AIB and Bank of Ireland set to fare better in bank stress tests

Cantillon: EBA likely to be impressed by lowering of non-performing loans since 2016

AIB and Bank of Ireland, which were among the worst performers in European stress tests in 2016, are on track to fare better this year as they continue to lower their levels of troubled loans, according to analysts.

This time round, authorities are assessing for a 19.8 per cent fall in Irish house prices under a worst-case scenario, compared to 22.3 per cent priced in under the stress tests two years ago. And they are looking at a 21.8 per cent slump in Irish commercial real-estate valuations, compared to 28.4 per cent in 2016.

While the European Banking Authority, overseeing the tests, are factoring in a marginally sharper contraction in Irish gross domestic product (GDP) under an adverse scenario this time round (at 11 per cent, compared to 10 per cent previously), and a deeper drop in UK GDP and property prices, analysts see the two Irish banks gaining brownie points for the pace at which they have managed to lower their non-performing loans in the past two years.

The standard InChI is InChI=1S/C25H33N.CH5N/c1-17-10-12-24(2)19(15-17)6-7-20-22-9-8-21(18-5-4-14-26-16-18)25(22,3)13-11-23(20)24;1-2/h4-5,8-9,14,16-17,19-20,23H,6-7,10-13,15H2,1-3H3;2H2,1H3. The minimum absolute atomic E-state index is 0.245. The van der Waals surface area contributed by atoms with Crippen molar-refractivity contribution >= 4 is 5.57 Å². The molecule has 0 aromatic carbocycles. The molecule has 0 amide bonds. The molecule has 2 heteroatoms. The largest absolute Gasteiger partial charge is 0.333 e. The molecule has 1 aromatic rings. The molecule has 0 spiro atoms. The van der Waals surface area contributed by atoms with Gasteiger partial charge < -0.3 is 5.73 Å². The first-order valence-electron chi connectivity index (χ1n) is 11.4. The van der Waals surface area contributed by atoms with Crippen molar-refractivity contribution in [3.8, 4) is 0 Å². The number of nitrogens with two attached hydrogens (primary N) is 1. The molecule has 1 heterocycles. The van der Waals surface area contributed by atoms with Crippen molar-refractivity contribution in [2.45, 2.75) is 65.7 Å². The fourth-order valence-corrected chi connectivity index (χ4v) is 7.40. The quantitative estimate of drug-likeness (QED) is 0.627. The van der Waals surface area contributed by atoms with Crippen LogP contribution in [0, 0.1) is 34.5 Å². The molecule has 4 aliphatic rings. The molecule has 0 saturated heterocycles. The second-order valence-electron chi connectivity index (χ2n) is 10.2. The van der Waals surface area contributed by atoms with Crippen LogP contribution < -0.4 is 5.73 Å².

‘Fret less’

"On balance, we think investors will fret less this time in Ireland, bearing in mind AIB and Bank of Ireland were two of the four worst performers in the 2016 tests," said Goodbody Stockbrokers analysts Eamonn Hughes in a note to clients this week.


Davy analysts Diarmaid Sheridan and Stephen Lyons said that the assumptions "inform our view regarding dividends in the Irish banking sector, particularly at AIB". AIB returned to paying dividends last year for the first time since 2008, while Bank of Ireland is on course in the coming months to make its first shareholder payout since the onset of the financial crisis.

Still, analysts don’t see AIB getting the go-ahead from regulators to start distributing surplus capital – estimated at €3 billion – until 2020, based on 2019 results.